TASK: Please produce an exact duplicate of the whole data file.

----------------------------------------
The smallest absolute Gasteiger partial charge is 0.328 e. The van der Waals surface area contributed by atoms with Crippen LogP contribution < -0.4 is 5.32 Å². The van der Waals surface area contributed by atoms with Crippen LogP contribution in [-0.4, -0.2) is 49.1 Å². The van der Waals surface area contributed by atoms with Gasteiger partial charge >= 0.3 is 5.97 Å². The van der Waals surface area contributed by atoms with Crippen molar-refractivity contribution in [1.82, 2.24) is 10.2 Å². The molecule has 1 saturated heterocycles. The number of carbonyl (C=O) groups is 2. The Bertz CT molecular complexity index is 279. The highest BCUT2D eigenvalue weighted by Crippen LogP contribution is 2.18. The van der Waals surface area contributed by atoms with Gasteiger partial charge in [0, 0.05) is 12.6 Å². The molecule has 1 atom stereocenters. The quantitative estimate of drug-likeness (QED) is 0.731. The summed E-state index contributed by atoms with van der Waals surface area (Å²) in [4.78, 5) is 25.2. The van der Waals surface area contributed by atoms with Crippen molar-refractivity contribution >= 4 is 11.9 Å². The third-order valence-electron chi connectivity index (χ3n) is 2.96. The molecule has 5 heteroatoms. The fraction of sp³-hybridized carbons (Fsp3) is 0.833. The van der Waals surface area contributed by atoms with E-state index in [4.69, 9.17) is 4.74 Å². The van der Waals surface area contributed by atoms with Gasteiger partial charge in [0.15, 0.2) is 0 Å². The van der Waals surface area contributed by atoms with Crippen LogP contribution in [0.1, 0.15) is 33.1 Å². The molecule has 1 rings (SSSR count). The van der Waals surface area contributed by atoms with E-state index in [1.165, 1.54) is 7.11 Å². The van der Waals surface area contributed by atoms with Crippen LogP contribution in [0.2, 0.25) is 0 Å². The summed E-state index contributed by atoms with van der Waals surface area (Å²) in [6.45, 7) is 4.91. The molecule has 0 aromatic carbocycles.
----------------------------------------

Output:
The smallest absolute Gasteiger partial charge is 0.328 e. The van der Waals surface area contributed by atoms with Crippen LogP contribution < -0.4 is 5.32 Å². The van der Waals surface area contributed by atoms with Crippen LogP contribution in [-0.4, -0.2) is 49.1 Å². The van der Waals surface area contributed by atoms with Gasteiger partial charge >= 0.3 is 5.97 Å². The van der Waals surface area contributed by atoms with Crippen molar-refractivity contribution in [1.82, 2.24) is 10.2 Å². The molecule has 1 saturated heterocycles. The number of carbonyl (C=O) groups is 2. The Bertz CT molecular complexity index is 279. The highest BCUT2D eigenvalue weighted by Crippen LogP contribution is 2.18. The van der Waals surface area contributed by atoms with Gasteiger partial charge in [0, 0.05) is 12.6 Å². The molecule has 1 atom stereocenters. The quantitative estimate of drug-likeness (QED) is 0.731. The summed E-state index contributed by atoms with van der Waals surface area (Å²) in [4.78, 5) is 25.2. The van der Waals surface area contributed by atoms with Crippen molar-refractivity contribution >= 4 is 11.9 Å². The third-order valence-electron chi connectivity index (χ3n) is 2.96. The molecule has 5 heteroatoms. The fraction of sp³-hybridized carbons (Fsp3) is 0.833. The van der Waals surface area contributed by atoms with E-state index in [4.69, 9.17) is 4.74 Å². The van der Waals surface area contributed by atoms with Gasteiger partial charge in [0.15, 0.2) is 0 Å². The van der Waals surface area contributed by atoms with Crippen LogP contribution in [0.1, 0.15) is 33.1 Å². The molecule has 1 rings (SSSR count). The van der Waals surface area contributed by atoms with E-state index in [1.165, 1.54) is 7.11 Å². The van der Waals surface area contributed by atoms with Crippen LogP contribution in [0.2, 0.25) is 0 Å². The summed E-state index contributed by atoms with van der Waals surface area (Å²) in [6.45, 7) is 4.91. The molecule has 0 aromatic carbocycles.